Will Mayor Landrieu’s vocal support of a federal takeover at the Orleans Parish Prison be the final encouragement Judge Lance Africk needs to pull the trigger on receivership? Gusman filed his response to the Justice Department’s complaint yesterday which basically said he had not been given enough time or resources to significantly address the many issues at hand.
Under receivership, the federal government will appoint a seasoned correctional official to administer violence and mismanagement issues. Gusman would continue to serve as Sheriff but his hands would basically be tied.
Though City Attorney Rebecca Dietz is quoted as saying the city is willing to fund a constitutional jail, it may take a new face to broker the deal. Without additional funding, our prison system will never meet minimum constitutional standards.
Mayor Mitch Landrieu must take some responsibility for the current problem. If Mayor Landrieu really believed three years ago that a federal takeover was necessary, he should have recruited a more acceptable candidate for sheriff before the last election.
Actually, Gusman could come to appreciate the receiver, who would deflect much of the current heat while bringing in new ideas and a new operating style. He or she will be a fresh new voice armed with the power of Washington. It could be a win-win situation for everyone involved, especially the inmates.
Judge Africk will begin evidentiary hearings next week but is not expected to make a decision immediately. Meanwhile, a new group calling itself the Public Integrity News Bureau has begun spinning on Gusman’s behalf. It’s always smart to try and sway public opinion, but it doesn’t always work.
NEW ADVISORY UNIFICATION COMMITTEE WILL CHART THE COURSE FOR PUBLIC ED’S FUTURE
The power brokers behind public education’s future in New Orleans will begin to show their hands today with the announcement of the new Unification Advisory Committee tasked with putting together the framework for the return of schools. Look for both the OPSB and the RSD to put a public face to what surely will be a closed door process. By hand-selecting the committee members, the concerns of parents and other stakeholders could be not given full consideration.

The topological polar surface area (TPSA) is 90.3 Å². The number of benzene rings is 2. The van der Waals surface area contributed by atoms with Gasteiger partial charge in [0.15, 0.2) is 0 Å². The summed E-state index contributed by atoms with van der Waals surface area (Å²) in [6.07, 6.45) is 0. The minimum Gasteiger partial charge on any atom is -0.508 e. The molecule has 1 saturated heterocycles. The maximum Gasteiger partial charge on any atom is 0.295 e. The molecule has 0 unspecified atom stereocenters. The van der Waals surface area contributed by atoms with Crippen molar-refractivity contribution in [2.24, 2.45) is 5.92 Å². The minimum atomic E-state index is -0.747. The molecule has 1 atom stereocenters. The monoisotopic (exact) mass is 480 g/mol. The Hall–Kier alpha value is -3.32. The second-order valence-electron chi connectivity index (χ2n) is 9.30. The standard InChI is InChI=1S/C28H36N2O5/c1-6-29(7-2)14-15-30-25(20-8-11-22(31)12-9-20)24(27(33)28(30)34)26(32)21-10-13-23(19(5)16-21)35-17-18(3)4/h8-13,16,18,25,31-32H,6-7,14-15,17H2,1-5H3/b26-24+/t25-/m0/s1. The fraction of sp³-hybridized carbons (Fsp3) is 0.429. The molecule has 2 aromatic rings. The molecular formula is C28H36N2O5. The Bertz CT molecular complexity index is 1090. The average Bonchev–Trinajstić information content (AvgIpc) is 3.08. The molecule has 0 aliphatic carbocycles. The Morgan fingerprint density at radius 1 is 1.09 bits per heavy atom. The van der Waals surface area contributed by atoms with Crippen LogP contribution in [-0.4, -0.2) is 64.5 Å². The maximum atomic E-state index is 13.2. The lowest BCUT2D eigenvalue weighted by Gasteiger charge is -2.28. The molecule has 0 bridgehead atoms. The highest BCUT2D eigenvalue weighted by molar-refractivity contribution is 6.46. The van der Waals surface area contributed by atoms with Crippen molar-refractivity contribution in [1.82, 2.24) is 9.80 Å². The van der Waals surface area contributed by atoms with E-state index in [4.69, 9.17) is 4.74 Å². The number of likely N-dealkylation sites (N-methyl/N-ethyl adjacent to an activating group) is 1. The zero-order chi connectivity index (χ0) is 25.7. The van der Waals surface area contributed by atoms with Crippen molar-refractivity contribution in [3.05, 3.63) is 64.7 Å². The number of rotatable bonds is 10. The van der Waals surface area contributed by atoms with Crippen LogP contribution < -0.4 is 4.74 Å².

TEACHER UNION MEMBERSHIP SET TO GAIN STEAM IN NEW ORLEANS
Yesterday’s announcement by the regional office of the National Labor Relations Board that Lusher’s teachers have the legal right to vote next week on unionization opens the door for the International High School and 52 returning RSD charters to hold similar elections.
It’s highly likely that many teachers across the system – especially “career” teachers who have a long-term commitment to the profession – will want the job security and other benefits union membership can provide. Teachers in school systems with strong unions also have a greater ability to impact curriculum.
AFRICAN-AMERICAN TEACHERS REFER AFRICAN-AMERICAN STUDENTS TO GIFTED PROGRAMS MORE FREQUENTLY
An African-American student is three times more likely to be placed in a gifted program if his or her teacher is also African-American, according to a new study published in the current issue of the Journal of Public Administration Research and Theory. Generally, African-American public school students are 54% less likely than their white peers to be identified as eligible for gifted-education services.
It has long been acknowledged that African-American students perform better in schools with a greater number of African-American teachers who can serve as role models. African-American teachers are more likely to give these students “higher subjective assessments of their abilities,” reported one of the study’s authors.
Danae Columbus has had a 30-year career in public relations, including stints at City Hall and the Dock Board. She currently works for the Orleans Parish School Board. Among the recent candidates who have been represented by her public relations firm are City council members Stacy Head and Jared Brossett, Lt. Gov. Jay Dardenne, former Sheriff Charles Foti and former Councilwoman Cynthia Hedge-Morrell.